Can "Won't Back Down" face up to its critics?
Maggie Gyllenhaal, right, and Viola Davis in a scene from "Won't Back Down." / AP Photo/20th Century Fox, Kerry Hayes
(CBS News) "Won't Back Down," the new drama starring Maggie Gyllenhaal and Viola Davis as woman who take on the public school system, has critics complaining that it oversimplifies a tough issue and resorts to cliches.
In the film, Gyllenhaal and Davis play two mothers desperate to change their children's deteriorating inner city school.
"Won't Back Down" received a 35 percent review on aggregator site Rotten Tomatoes, with most critics complaining that the film oversimplifies a complex issue.
See what some of the critics are saying below:
Ann Hornaday of the The Washington Post: "It's so much easier to reduce a notoriously complex problem to teachers -- whether they're idealized or demonized, as they are in 'Won't Back Down.'" She continues saying that the film is "so didactic that viewers are likely to feel less uplifted than lectured."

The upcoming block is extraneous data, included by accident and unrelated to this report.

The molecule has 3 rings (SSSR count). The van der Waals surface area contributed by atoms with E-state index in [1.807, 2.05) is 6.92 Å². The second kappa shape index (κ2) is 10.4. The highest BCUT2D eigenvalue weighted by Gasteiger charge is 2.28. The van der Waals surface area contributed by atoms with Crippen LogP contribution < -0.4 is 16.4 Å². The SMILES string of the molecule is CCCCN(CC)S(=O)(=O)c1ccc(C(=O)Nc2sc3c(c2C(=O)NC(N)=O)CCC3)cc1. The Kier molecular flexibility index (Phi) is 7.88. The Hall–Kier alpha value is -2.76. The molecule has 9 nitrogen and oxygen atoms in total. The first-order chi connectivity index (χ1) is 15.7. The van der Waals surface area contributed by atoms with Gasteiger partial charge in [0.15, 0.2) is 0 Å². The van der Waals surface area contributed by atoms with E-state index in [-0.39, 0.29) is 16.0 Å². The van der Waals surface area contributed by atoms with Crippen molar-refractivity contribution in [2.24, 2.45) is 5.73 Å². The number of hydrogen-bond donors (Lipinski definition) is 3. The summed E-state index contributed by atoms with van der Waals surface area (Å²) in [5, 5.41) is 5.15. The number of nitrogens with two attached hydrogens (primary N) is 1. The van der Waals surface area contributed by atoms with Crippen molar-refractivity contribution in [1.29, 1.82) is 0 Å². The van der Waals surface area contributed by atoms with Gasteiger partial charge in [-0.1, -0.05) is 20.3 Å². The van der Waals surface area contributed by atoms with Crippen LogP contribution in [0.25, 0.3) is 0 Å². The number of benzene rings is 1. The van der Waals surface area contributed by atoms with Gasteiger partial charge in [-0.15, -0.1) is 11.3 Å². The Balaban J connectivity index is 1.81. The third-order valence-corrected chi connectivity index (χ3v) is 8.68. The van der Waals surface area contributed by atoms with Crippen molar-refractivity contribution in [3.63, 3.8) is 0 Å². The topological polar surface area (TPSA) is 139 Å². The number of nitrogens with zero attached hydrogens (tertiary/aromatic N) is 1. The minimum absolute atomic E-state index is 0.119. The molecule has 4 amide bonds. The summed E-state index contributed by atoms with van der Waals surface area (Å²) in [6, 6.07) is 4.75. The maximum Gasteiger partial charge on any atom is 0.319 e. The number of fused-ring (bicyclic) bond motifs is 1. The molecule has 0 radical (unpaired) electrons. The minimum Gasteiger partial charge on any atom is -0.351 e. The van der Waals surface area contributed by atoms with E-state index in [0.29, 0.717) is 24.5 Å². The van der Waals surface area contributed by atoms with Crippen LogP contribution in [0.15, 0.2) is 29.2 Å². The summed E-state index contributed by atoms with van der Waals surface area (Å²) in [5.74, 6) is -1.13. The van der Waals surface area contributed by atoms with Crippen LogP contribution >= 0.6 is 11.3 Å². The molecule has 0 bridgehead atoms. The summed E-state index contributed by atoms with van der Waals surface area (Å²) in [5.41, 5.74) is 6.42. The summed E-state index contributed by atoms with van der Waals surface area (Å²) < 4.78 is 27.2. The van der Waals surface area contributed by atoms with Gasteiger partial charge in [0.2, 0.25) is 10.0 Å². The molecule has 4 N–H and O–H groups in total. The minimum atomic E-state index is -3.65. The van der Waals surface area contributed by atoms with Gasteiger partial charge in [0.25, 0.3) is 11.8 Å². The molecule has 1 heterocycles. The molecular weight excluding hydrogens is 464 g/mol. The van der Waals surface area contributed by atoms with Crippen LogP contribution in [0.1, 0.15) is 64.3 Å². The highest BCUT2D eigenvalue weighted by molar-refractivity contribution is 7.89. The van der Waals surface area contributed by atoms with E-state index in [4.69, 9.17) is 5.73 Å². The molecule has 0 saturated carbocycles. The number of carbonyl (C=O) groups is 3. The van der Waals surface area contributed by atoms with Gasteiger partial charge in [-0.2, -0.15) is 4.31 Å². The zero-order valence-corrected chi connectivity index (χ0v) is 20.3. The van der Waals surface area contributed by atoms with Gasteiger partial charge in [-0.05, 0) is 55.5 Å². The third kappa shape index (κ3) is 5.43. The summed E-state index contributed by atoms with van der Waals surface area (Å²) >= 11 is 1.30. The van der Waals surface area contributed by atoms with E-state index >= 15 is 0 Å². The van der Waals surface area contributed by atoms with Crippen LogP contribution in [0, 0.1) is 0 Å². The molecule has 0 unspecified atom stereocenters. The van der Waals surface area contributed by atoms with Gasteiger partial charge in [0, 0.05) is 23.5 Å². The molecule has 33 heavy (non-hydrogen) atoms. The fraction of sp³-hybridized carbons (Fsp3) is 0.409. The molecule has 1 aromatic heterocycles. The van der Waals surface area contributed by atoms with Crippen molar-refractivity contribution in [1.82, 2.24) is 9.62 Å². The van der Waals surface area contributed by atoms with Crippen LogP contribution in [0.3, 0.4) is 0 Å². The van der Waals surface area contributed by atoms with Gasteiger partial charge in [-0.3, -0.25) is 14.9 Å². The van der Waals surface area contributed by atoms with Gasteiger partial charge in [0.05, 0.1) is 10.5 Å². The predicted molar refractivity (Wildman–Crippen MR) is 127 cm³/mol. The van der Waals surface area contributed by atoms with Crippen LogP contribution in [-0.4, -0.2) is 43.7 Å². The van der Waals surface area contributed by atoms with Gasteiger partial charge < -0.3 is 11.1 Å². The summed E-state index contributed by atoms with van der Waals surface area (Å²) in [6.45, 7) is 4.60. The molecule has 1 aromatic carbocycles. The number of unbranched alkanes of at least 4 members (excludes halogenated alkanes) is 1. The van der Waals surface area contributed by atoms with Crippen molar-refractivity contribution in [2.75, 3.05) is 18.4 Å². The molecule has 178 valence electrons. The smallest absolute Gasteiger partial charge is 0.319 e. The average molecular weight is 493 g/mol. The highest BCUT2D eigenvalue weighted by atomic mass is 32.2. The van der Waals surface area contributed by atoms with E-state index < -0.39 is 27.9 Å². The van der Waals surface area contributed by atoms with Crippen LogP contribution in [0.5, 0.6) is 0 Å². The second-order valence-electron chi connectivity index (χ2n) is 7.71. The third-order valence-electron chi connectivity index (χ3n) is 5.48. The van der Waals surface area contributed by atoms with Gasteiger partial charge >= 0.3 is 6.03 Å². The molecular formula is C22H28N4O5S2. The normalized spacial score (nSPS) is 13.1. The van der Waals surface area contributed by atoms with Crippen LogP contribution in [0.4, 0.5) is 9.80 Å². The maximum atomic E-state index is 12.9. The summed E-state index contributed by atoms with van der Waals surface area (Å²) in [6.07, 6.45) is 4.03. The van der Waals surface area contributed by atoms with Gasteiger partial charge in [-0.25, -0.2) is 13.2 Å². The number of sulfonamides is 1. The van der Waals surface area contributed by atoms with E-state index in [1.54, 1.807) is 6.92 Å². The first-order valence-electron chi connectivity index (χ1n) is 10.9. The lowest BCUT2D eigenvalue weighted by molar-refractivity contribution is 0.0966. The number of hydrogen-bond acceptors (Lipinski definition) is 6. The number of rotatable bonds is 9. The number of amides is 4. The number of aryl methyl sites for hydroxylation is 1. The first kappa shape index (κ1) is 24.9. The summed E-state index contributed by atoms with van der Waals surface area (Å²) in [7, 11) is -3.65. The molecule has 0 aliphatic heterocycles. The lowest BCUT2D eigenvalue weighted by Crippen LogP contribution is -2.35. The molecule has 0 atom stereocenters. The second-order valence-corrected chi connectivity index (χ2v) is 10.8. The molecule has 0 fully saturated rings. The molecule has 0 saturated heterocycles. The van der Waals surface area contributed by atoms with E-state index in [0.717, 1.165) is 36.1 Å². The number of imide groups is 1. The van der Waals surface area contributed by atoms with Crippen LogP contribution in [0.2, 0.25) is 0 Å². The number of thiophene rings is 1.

Claudia Puig of USA Today: "While there are moments where this drama, about a pair of mothers hellbent on improving their children's education, is compelling and deeply moving, the film gets mired in heavy-handed cliches and dully repetitive scenes of sifting through paperwork, handing out leaflets and facing down angry co-workers and administrative hurdles."
A.O. Scott of The New York Times: "However you take its politics, the film upholds a dreary tradition of simplifying and sentimentalizing matters of serious social concern, and dumbing down issues that call for clarity and creative thinking."
Roger Ebert of Chicago Sun-Times: " 'Won't Back Down' blames this failure on teachers' unions and bureaucracy. It embraces a slowly growing movement in which parents vote to take control of their children's own schools, reward gifted teachers, and throw out overpaid, lazy administrators held in place by seniority. It all sounds so simple--and it is, because the movie makes it simplistic."
David Rooney of The Hollywood Reporter: "The hot-button issue of public school reform gets unsubtle treatment in this pedestrian and insultingly tendentious drama."
Mick LaSalle of San Francisco Chronicle:" 'Won't Back Down' details a bureaucratic process, and yet it plays more like an intense, emotional movie about parents and children."
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